Who would have thought that if you knew the air pressure in Darwin and Tahiti in June, you could figure out that the start of 2011 might be a Stalingrad Winter up North and a cooler wetter summer down south (Not that people in Sydney feel all that cool right now). But the air pressure ratios are reported as the SOI (Southern Oscillation Index) and it’s the handiest thing if you like predicting global temperatures 7 months ahead. Look at that correlation.
Since June last year Bryan Leyland has been using the simple connection described by Carter, De Freitas, and McLean in 2009 to predict up and coming temperatures.
So far, for what it’s worth, he’s right on track.
Such is the power of the stored pool of cold that is the bottom three-quarters of the Pacific Ocean. And when you look at how vast the Southern Pacific ocean is, is it any wonder it has such an influence? All that heat capacity…
Back on August 6, 2010, when the UK BOM was predicting a warm winter, and every Met Agency in the West was already declaring that 2010 would be the hottest year ever, Bryan Leyland predicted (on a global scale) that before the end of the year, there would be significant cooling. As you can see from the chart, this is exactly what happened.
The UK Met Office has a gigantic supercomputer, 1,500 staff and a £170m-a-year budget, but a retired engineer in New Zealand armed only with Excel and access to the internet and with the McLean is et al 2009 paper, was able to get it right.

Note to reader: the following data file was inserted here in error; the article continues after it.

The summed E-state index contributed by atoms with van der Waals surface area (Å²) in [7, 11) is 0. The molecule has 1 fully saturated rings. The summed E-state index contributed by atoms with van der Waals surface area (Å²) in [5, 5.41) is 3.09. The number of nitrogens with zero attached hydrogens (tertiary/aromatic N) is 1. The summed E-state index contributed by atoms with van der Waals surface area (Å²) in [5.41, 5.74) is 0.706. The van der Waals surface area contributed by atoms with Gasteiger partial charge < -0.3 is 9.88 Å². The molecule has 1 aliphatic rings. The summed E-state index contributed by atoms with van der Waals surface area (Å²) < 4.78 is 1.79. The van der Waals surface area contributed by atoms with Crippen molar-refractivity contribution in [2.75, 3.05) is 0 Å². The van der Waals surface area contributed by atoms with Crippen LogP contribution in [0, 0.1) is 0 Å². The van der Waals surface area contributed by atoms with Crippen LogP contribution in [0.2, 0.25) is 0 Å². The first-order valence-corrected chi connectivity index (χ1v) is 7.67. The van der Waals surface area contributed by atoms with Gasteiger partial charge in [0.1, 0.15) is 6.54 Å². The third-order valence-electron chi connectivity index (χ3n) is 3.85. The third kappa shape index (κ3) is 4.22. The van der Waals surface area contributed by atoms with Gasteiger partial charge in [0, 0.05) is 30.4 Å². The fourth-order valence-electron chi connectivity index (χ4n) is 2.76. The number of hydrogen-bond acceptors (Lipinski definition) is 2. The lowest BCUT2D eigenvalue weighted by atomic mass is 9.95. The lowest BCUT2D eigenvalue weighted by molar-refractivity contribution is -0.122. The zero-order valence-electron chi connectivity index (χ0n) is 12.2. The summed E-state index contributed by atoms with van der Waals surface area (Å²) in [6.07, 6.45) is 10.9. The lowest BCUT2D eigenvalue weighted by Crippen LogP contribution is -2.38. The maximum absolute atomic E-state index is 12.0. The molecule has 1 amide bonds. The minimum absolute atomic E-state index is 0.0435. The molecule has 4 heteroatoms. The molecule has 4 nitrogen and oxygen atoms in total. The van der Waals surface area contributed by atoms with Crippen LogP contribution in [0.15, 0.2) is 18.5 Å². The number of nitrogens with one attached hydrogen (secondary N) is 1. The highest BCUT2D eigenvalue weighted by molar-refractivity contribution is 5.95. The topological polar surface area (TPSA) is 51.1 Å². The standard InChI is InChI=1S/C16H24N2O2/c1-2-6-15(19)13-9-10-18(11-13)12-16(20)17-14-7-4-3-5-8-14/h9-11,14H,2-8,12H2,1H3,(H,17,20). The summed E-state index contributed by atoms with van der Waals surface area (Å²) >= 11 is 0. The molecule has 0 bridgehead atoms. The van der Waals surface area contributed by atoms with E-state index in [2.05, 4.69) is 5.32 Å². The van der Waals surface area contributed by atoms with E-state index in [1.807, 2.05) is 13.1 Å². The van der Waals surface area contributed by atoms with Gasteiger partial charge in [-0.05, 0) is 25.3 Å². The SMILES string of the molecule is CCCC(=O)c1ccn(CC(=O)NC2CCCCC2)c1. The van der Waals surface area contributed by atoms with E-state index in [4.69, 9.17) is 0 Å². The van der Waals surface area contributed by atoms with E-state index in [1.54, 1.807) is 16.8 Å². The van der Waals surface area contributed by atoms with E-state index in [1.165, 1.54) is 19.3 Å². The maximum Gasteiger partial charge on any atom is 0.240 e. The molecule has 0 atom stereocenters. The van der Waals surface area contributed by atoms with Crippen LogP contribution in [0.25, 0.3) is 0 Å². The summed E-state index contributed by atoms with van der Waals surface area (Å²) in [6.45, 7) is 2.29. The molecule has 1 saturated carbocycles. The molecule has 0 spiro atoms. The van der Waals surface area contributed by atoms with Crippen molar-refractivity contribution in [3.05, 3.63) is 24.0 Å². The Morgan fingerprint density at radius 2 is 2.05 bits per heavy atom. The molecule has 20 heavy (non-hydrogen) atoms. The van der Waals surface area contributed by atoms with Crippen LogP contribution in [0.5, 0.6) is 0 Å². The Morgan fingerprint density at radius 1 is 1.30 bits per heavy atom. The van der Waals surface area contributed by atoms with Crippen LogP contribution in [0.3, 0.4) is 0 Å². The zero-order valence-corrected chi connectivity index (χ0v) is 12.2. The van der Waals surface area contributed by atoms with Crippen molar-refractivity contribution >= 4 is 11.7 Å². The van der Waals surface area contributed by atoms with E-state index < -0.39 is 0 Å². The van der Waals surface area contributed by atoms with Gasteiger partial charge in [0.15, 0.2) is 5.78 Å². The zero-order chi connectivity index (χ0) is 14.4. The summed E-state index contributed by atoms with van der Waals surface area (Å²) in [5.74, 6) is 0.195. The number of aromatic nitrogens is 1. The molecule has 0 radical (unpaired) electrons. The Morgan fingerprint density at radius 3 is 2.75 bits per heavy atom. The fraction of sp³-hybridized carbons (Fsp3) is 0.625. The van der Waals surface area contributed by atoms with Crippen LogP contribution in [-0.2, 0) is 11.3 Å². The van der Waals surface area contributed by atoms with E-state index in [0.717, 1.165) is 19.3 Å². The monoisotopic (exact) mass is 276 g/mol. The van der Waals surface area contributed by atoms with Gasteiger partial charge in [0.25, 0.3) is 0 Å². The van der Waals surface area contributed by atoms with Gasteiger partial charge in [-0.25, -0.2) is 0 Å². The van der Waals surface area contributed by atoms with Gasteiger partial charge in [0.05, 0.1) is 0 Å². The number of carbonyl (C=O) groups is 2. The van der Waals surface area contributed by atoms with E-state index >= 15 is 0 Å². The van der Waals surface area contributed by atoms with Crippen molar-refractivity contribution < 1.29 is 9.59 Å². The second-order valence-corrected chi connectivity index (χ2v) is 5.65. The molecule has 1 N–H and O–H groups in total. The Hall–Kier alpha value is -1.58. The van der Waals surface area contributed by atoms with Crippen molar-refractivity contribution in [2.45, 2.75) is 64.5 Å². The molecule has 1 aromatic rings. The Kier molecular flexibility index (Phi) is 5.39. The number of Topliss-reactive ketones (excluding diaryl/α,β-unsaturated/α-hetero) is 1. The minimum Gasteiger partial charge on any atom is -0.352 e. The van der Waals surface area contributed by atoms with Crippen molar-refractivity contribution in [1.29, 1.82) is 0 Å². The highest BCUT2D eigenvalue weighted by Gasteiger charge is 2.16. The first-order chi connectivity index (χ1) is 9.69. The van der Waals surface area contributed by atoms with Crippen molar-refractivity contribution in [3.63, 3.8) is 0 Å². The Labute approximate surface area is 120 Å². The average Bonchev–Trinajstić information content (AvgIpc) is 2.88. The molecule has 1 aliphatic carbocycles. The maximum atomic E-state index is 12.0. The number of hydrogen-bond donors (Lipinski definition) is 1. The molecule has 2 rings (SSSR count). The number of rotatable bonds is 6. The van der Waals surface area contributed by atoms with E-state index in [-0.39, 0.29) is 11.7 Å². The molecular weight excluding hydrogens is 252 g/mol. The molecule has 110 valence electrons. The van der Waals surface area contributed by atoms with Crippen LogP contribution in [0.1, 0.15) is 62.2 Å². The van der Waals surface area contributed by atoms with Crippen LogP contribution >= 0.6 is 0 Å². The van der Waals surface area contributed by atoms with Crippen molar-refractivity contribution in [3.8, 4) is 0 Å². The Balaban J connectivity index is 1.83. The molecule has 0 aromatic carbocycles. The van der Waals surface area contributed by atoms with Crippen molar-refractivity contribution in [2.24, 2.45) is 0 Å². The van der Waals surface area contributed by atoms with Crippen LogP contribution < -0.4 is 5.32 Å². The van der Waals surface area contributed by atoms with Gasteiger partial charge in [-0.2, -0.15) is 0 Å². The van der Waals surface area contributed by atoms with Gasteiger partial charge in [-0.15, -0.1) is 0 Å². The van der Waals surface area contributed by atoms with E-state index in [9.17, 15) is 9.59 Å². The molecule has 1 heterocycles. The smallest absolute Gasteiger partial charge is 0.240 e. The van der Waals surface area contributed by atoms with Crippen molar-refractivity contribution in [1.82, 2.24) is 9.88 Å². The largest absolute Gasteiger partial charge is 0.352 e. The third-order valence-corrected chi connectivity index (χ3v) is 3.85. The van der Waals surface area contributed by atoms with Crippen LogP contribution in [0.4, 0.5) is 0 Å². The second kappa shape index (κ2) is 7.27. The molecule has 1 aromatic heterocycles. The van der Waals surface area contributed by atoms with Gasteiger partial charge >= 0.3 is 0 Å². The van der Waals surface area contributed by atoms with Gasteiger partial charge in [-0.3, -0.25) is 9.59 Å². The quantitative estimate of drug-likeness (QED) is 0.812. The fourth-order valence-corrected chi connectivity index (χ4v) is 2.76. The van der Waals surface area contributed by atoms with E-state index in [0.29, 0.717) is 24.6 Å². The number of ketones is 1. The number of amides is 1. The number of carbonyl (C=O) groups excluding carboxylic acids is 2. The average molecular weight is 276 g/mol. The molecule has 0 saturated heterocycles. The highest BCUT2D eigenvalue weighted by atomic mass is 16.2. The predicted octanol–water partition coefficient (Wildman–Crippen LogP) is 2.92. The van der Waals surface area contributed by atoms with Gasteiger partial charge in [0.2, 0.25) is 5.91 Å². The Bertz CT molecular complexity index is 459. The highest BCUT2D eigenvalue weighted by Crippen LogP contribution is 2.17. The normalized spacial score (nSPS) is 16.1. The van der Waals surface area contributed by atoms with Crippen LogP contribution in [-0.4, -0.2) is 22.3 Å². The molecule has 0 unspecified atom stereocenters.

Parking the SOI index (the blue line) 7 months into the future suggests things may get cooler still as the temperature (red line) often follows the trend. (Click for a larger image.) Note, the SOI is shifted 7 months forwards in time, and the scale is inverted.
Before anyone scoffs that the El Nino’s are usually followed by cooling, and the SOI indicator is well known, ponder that the well fed agencies of man-made-climate-fame weren’t telling the public that a big-chill was on the way and they ought to stock up [...]
Guest Post by Bryan Leyland El Nino/La Nina effect (SOI) predicts global cooling by the end of 2010
A July 2009 paper by McLean, de Freitas and Carter showed that global average temperatures followed the Southern Oscillation Index (El Nino/La Nina) with a 5-8 months lag. The graph below shows that when the SOI is shifted forward by 7 months the two plots change direction together (except when volcanic eruptions caused cooling).
The chart above shows a projection of temperatures to Feb 2011. The chances are that the present warm spell will end quite suddenly before the end of this year. Over the next few months the SOI will indicate whether or not the cooling will continue beyond Feb 2011. Evidence from studies on past climate and sunspot cycle related effects gives a strong indication that the cooling will continue.